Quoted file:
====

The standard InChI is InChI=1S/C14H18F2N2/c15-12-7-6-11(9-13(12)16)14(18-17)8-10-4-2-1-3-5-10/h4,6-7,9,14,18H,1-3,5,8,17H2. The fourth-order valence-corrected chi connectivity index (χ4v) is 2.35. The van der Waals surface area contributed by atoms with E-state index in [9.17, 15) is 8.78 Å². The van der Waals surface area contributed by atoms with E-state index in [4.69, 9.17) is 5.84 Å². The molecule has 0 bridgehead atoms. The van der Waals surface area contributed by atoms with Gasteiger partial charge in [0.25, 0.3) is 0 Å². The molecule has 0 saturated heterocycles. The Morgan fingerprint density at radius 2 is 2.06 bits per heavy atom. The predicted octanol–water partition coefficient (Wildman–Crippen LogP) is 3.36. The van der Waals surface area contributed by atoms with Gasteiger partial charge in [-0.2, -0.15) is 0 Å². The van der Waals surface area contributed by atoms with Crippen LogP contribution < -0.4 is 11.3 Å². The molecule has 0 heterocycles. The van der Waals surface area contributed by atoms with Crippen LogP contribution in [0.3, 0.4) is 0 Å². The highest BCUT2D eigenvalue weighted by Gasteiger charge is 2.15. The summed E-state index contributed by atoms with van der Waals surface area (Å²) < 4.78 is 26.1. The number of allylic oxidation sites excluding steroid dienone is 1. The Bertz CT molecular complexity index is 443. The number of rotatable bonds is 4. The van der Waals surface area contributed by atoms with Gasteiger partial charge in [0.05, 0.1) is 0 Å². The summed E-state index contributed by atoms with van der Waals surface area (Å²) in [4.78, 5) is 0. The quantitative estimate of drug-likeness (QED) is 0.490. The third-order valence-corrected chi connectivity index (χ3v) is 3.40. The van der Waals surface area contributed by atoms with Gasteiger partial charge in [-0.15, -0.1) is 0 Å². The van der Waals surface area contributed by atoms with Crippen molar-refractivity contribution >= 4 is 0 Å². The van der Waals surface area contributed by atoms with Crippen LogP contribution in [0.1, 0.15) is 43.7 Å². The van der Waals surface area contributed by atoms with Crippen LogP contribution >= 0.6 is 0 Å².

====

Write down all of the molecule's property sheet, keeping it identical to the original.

The standard InChI is InChI=1S/C14H18F2N2/c15-12-7-6-11(9-13(12)16)14(18-17)8-10-4-2-1-3-5-10/h4,6-7,9,14,18H,1-3,5,8,17H2. The fourth-order valence-corrected chi connectivity index (χ4v) is 2.35. The van der Waals surface area contributed by atoms with E-state index in [9.17, 15) is 8.78 Å². The van der Waals surface area contributed by atoms with E-state index in [4.69, 9.17) is 5.84 Å². The molecule has 0 bridgehead atoms. The van der Waals surface area contributed by atoms with Gasteiger partial charge in [0.25, 0.3) is 0 Å². The molecule has 0 saturated heterocycles. The Morgan fingerprint density at radius 2 is 2.06 bits per heavy atom. The predicted octanol–water partition coefficient (Wildman–Crippen LogP) is 3.36. The van der Waals surface area contributed by atoms with Gasteiger partial charge in [-0.2, -0.15) is 0 Å². The van der Waals surface area contributed by atoms with Crippen LogP contribution < -0.4 is 11.3 Å². The molecule has 0 heterocycles. The van der Waals surface area contributed by atoms with Crippen LogP contribution in [0.3, 0.4) is 0 Å². The highest BCUT2D eigenvalue weighted by Gasteiger charge is 2.15. The summed E-state index contributed by atoms with van der Waals surface area (Å²) < 4.78 is 26.1. The number of allylic oxidation sites excluding steroid dienone is 1. The Bertz CT molecular complexity index is 443. The number of rotatable bonds is 4. The van der Waals surface area contributed by atoms with Gasteiger partial charge in [0.05, 0.1) is 0 Å². The summed E-state index contributed by atoms with van der Waals surface area (Å²) in [4.78, 5) is 0. The quantitative estimate of drug-likeness (QED) is 0.490. The third-order valence-corrected chi connectivity index (χ3v) is 3.40. The van der Waals surface area contributed by atoms with Gasteiger partial charge in [-0.15, -0.1) is 0 Å². The van der Waals surface area contributed by atoms with Crippen molar-refractivity contribution >= 4 is 0 Å². The van der Waals surface area contributed by atoms with Crippen LogP contribution in [0.1, 0.15) is 43.7 Å². The van der Waals surface area contributed by atoms with Crippen LogP contribution >= 0.6 is 0 Å².